Andy Greenberg at Forbes.com writes:
Mark Zuckerberg isn’t the first name that comes to mind as a champion of privacy. But the seemingly endless revelations of NSA surveillance programs has inspired Facebook’s founder to call up no less than President Obama himself to defend his users from government intrusion.
On Thursday Zuckerberg posted a statement on Facebook calling on the U.S. government to take more measures to respect users’ privacy and security. “The US government should be the champion for the internet, not a threat,” reads his statement. “I’ve called President Obama to express my frustration over the damage the government is creating for all of our future. Unfortunately, it seems like it will take a very long time for true full reform.”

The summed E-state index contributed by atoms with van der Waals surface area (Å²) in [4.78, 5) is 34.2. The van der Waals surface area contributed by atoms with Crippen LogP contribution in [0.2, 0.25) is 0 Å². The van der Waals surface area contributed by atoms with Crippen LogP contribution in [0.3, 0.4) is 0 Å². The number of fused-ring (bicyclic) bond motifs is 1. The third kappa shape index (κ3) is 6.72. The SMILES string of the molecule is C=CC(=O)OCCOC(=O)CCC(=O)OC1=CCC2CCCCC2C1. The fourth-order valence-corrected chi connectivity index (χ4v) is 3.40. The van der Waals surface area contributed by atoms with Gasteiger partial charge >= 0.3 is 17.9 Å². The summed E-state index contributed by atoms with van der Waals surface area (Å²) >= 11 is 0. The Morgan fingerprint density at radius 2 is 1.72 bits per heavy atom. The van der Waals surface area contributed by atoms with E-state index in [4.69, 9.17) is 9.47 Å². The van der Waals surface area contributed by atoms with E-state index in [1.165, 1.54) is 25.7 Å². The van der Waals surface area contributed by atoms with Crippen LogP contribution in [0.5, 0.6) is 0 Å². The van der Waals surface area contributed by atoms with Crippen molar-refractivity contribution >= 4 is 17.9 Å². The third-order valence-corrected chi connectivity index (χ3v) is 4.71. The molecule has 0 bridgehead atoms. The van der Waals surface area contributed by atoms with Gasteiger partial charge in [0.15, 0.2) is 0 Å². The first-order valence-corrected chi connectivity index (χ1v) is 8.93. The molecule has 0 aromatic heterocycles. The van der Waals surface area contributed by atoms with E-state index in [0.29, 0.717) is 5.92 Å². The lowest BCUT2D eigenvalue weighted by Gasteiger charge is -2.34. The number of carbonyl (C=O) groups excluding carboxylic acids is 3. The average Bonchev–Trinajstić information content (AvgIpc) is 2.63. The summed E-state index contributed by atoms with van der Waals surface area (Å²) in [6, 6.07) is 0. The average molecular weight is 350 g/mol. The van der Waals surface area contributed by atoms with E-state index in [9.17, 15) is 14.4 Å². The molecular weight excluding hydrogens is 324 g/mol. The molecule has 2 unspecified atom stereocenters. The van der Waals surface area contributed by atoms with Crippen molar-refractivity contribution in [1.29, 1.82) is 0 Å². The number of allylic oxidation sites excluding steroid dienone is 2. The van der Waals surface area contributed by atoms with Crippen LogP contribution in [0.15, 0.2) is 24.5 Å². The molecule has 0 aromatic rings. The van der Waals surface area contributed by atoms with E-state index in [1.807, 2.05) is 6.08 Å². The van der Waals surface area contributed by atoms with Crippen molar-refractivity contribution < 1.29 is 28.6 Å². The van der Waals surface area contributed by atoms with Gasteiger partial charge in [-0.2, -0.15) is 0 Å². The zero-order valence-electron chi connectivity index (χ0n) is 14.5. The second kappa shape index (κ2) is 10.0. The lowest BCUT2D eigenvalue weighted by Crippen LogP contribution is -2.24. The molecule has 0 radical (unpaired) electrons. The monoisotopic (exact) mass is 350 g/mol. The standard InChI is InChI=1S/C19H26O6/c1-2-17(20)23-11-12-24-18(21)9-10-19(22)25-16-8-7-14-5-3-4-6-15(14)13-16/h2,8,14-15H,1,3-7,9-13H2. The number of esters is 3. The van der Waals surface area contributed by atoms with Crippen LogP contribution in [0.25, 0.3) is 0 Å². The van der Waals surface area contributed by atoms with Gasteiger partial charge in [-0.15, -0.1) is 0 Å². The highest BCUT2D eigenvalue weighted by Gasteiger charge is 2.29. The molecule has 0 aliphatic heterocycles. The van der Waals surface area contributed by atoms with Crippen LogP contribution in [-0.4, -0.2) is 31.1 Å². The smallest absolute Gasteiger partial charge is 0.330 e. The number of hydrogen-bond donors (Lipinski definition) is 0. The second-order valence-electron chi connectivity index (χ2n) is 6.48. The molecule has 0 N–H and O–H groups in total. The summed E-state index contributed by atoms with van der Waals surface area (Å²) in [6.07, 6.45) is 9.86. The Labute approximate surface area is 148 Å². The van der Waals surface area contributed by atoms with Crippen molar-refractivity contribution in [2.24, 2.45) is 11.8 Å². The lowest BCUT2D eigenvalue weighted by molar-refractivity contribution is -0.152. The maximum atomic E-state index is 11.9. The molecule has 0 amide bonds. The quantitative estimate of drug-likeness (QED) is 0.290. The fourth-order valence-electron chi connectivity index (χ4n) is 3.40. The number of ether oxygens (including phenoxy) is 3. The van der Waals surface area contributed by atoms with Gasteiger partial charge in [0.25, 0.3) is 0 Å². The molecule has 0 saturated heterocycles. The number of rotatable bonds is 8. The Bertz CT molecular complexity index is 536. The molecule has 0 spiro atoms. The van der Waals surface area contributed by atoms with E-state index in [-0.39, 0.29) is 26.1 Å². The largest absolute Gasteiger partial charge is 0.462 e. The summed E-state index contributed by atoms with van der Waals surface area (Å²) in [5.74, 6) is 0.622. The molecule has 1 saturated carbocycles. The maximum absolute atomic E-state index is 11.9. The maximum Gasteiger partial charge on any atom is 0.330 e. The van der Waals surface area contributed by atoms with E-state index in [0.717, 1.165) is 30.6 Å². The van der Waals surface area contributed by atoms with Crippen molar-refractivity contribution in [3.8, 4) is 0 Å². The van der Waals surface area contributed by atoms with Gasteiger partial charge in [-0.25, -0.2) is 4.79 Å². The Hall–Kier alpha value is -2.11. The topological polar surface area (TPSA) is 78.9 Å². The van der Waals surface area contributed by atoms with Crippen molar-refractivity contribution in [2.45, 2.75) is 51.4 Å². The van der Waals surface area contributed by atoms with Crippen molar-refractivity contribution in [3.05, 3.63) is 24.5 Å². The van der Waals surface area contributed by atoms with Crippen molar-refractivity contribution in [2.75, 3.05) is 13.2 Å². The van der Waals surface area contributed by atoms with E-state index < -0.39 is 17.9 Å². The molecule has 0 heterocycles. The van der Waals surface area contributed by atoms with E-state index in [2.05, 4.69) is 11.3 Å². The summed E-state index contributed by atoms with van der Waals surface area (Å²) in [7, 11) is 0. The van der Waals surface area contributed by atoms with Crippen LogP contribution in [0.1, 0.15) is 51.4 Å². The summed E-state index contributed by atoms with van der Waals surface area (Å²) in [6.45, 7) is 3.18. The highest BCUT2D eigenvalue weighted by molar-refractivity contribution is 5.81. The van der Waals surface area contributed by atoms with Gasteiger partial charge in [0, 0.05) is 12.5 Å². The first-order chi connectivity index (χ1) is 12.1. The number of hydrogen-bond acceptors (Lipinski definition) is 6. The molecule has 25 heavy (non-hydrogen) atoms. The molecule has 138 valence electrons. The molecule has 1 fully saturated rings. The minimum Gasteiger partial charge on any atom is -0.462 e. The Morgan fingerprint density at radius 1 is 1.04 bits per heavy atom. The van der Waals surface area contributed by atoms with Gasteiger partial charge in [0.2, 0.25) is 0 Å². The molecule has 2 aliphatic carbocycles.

The phone call and Zuckerberg’s 300-word post on Thursday come amid a series of revelations about controversial government surveillance practices that were leaked by former National Security Agency contractor Edward Snowden.
“The president spoke last night with Mark Zuckerberg about recent reports in the press about alleged activities by the U.S. intelligence community,” a White House official said.
The official declined further comment and referred to the National Security Agency’s statement released earlier on Thursday saying recent media reports that allege the NSA has infected million of computers around the world malware and that the NSA is impersonating U.S. social media or other websites are inaccurate.
Facebook, which operates the world’s No. 1 Internet social network with 1.2 billion users, declined to comment beyond Zuckerberg’s post.
The question not answered in either article: How does Mark Zuckerberg have such immediate personal access to the President of the United States?